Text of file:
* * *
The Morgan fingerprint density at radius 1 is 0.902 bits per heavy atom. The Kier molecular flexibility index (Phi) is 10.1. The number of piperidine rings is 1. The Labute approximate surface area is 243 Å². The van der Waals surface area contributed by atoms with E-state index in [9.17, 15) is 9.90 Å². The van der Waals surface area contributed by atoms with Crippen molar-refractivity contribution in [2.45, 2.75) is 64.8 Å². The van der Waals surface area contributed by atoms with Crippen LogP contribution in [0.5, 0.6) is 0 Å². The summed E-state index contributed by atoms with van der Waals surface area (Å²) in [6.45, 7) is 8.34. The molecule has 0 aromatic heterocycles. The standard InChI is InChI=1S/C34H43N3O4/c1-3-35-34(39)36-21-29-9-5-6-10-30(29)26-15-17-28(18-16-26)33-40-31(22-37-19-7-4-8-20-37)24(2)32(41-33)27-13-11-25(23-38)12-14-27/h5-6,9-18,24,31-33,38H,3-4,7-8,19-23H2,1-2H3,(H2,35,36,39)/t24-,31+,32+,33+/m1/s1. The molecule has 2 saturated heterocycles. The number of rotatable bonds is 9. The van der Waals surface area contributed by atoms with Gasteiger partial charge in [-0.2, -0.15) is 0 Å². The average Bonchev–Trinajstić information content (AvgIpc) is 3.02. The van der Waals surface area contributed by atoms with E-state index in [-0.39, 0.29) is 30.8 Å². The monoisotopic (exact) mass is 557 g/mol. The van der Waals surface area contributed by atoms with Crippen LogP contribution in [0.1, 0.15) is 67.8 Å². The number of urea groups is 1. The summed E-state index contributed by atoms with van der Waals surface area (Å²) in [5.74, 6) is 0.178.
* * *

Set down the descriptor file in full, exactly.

The Morgan fingerprint density at radius 1 is 0.902 bits per heavy atom. The Kier molecular flexibility index (Phi) is 10.1. The number of piperidine rings is 1. The Labute approximate surface area is 243 Å². The van der Waals surface area contributed by atoms with E-state index in [9.17, 15) is 9.90 Å². The van der Waals surface area contributed by atoms with Crippen molar-refractivity contribution in [2.45, 2.75) is 64.8 Å². The van der Waals surface area contributed by atoms with Crippen LogP contribution in [0.5, 0.6) is 0 Å². The summed E-state index contributed by atoms with van der Waals surface area (Å²) in [6.45, 7) is 8.34. The molecule has 0 aromatic heterocycles. The standard InChI is InChI=1S/C34H43N3O4/c1-3-35-34(39)36-21-29-9-5-6-10-30(29)26-15-17-28(18-16-26)33-40-31(22-37-19-7-4-8-20-37)24(2)32(41-33)27-13-11-25(23-38)12-14-27/h5-6,9-18,24,31-33,38H,3-4,7-8,19-23H2,1-2H3,(H2,35,36,39)/t24-,31+,32+,33+/m1/s1. The molecule has 2 saturated heterocycles. The number of rotatable bonds is 9. The van der Waals surface area contributed by atoms with Gasteiger partial charge in [-0.2, -0.15) is 0 Å². The average Bonchev–Trinajstić information content (AvgIpc) is 3.02. The van der Waals surface area contributed by atoms with E-state index in [-0.39, 0.29) is 30.8 Å². The monoisotopic (exact) mass is 557 g/mol. The van der Waals surface area contributed by atoms with Crippen LogP contribution in [0.1, 0.15) is 67.8 Å². The number of urea groups is 1. The summed E-state index contributed by atoms with van der Waals surface area (Å²) in [5.74, 6) is 0.178.